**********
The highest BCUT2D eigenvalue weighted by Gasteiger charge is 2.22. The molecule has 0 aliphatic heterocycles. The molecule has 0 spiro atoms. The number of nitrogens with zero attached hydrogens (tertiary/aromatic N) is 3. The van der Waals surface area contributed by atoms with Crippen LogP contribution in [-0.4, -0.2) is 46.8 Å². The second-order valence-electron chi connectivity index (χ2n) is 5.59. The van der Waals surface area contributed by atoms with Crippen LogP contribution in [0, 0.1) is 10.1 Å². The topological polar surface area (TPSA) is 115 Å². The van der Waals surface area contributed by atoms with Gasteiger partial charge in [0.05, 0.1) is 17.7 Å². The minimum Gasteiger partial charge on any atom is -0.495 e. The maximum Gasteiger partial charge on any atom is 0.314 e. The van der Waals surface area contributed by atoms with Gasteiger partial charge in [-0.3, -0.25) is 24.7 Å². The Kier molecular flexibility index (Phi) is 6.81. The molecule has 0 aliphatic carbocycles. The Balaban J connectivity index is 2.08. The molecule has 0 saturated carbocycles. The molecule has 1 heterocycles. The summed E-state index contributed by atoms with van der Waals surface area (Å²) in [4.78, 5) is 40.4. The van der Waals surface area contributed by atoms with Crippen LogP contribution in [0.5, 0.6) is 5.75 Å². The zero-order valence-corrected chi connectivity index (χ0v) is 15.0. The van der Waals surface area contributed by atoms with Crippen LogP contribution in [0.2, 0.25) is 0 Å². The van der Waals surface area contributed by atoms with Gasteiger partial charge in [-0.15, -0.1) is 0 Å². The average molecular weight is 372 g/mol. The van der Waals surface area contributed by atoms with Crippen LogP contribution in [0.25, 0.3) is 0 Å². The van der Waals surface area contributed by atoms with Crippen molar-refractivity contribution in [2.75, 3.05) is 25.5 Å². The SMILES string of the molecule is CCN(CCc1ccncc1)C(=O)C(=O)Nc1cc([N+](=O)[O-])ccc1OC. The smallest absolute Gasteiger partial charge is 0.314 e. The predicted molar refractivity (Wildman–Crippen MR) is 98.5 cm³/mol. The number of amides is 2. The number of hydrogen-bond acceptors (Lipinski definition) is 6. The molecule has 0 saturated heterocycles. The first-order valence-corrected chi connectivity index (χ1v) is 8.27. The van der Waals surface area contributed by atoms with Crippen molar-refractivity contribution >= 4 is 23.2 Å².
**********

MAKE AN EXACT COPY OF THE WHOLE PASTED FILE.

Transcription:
The highest BCUT2D eigenvalue weighted by Gasteiger charge is 2.22. The molecule has 0 aliphatic heterocycles. The molecule has 0 spiro atoms. The number of nitrogens with zero attached hydrogens (tertiary/aromatic N) is 3. The van der Waals surface area contributed by atoms with Crippen LogP contribution in [-0.4, -0.2) is 46.8 Å². The second-order valence-electron chi connectivity index (χ2n) is 5.59. The van der Waals surface area contributed by atoms with Crippen LogP contribution in [0, 0.1) is 10.1 Å². The topological polar surface area (TPSA) is 115 Å². The van der Waals surface area contributed by atoms with Gasteiger partial charge in [0.05, 0.1) is 17.7 Å². The minimum Gasteiger partial charge on any atom is -0.495 e. The maximum Gasteiger partial charge on any atom is 0.314 e. The van der Waals surface area contributed by atoms with Gasteiger partial charge in [-0.3, -0.25) is 24.7 Å². The Kier molecular flexibility index (Phi) is 6.81. The molecule has 0 aliphatic carbocycles. The Balaban J connectivity index is 2.08. The molecule has 0 saturated carbocycles. The molecule has 1 heterocycles. The summed E-state index contributed by atoms with van der Waals surface area (Å²) in [4.78, 5) is 40.4. The van der Waals surface area contributed by atoms with Crippen LogP contribution in [0.5, 0.6) is 5.75 Å². The zero-order valence-corrected chi connectivity index (χ0v) is 15.0. The van der Waals surface area contributed by atoms with Crippen LogP contribution in [0.2, 0.25) is 0 Å². The van der Waals surface area contributed by atoms with Gasteiger partial charge in [-0.15, -0.1) is 0 Å². The average molecular weight is 372 g/mol. The van der Waals surface area contributed by atoms with Crippen LogP contribution in [0.25, 0.3) is 0 Å². The van der Waals surface area contributed by atoms with Crippen molar-refractivity contribution in [2.75, 3.05) is 25.5 Å². The SMILES string of the molecule is CCN(CCc1ccncc1)C(=O)C(=O)Nc1cc([N+](=O)[O-])ccc1OC. The smallest absolute Gasteiger partial charge is 0.314 e. The predicted molar refractivity (Wildman–Crippen MR) is 98.5 cm³/mol. The number of amides is 2. The number of hydrogen-bond acceptors (Lipinski definition) is 6. The molecule has 0 saturated heterocycles. The first-order valence-corrected chi connectivity index (χ1v) is 8.27. The van der Waals surface area contributed by atoms with Crippen molar-refractivity contribution >= 4 is 23.2 Å².